Twitter is often used at gifted conferences as a backchannel for attendees as well as presenters. It is used to initially promote and raise awareness about upcoming conferences. Then, Conference attendees can use conference-specific hashtags to tweet from sessions. Presenters use Twitter to connect with their audience and get immediate feedback during sessions. It’s even a great way to plan Tweet-ups at the conferences!

“Commentary tweets and special twitter sessions from conferences can give people a vicarious feeling of attending.” ~ Jo Freitag, Gifted Resources & Sprite’s Site

 

“A conference can encourage social media participation before and during the conference; including all!” Carolyn K., Hoagies Gifted

Finally, we discussed how to  use Twitter to connect with peers and colleagues to advocate for gifted issues. Gifted advocates can connect with leaders in the field in real-time to tweet issues important to all. It can be used to acknowledge accomplishments within the gifted community; announce new books; and link to relevant blog posts. Users can encourage followers to connect by tagging them in tweets and graphics. It’s an excellent way to build communities of like-minded advocates. A transcript of the chat may be found at Storify.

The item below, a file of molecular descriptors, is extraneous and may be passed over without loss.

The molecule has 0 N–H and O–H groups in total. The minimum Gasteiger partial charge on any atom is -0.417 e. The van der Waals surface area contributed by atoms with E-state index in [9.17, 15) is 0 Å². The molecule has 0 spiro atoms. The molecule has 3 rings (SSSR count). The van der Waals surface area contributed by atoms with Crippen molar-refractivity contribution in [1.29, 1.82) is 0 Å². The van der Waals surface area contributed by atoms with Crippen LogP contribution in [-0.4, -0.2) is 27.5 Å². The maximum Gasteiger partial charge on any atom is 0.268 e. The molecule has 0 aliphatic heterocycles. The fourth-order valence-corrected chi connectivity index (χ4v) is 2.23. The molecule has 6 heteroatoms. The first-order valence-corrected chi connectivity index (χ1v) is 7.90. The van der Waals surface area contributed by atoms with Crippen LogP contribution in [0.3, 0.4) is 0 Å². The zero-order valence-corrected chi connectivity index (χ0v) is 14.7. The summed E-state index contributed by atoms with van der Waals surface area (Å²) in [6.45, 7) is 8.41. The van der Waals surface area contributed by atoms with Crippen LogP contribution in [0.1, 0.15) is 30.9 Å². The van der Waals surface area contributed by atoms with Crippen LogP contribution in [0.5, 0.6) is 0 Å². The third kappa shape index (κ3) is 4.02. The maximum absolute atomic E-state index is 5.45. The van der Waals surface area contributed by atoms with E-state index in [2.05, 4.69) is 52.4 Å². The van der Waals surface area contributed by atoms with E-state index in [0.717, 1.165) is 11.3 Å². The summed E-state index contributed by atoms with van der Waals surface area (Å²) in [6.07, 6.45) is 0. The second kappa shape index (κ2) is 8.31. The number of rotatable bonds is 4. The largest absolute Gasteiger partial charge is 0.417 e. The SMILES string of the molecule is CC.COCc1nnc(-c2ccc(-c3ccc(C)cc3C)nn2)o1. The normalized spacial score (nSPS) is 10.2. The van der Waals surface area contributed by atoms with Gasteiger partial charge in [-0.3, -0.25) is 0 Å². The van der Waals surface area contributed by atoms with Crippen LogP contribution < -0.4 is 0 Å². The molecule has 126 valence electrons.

gtchat-logo-new bannner

Global #gtchat Powered by the Texas Association for the Gifted and Talented  is a weekly chat on Twitter. Join us Tuesdays at 8E/7C/6M/5P in the U.S. and Wednesdays at  Noon  NZST/110.00 AEST/1.00 UK (Subject to change due to Daylight Savings Time). to discuss current topics in the gifted community and meet experts in the field. Transcripts of our weekly chats can be found at Storify. Our Facebook Page provides information on the chat and news & information regarding the gifted community. Also, checkout our Pinterest Page and Playlist on YouTube.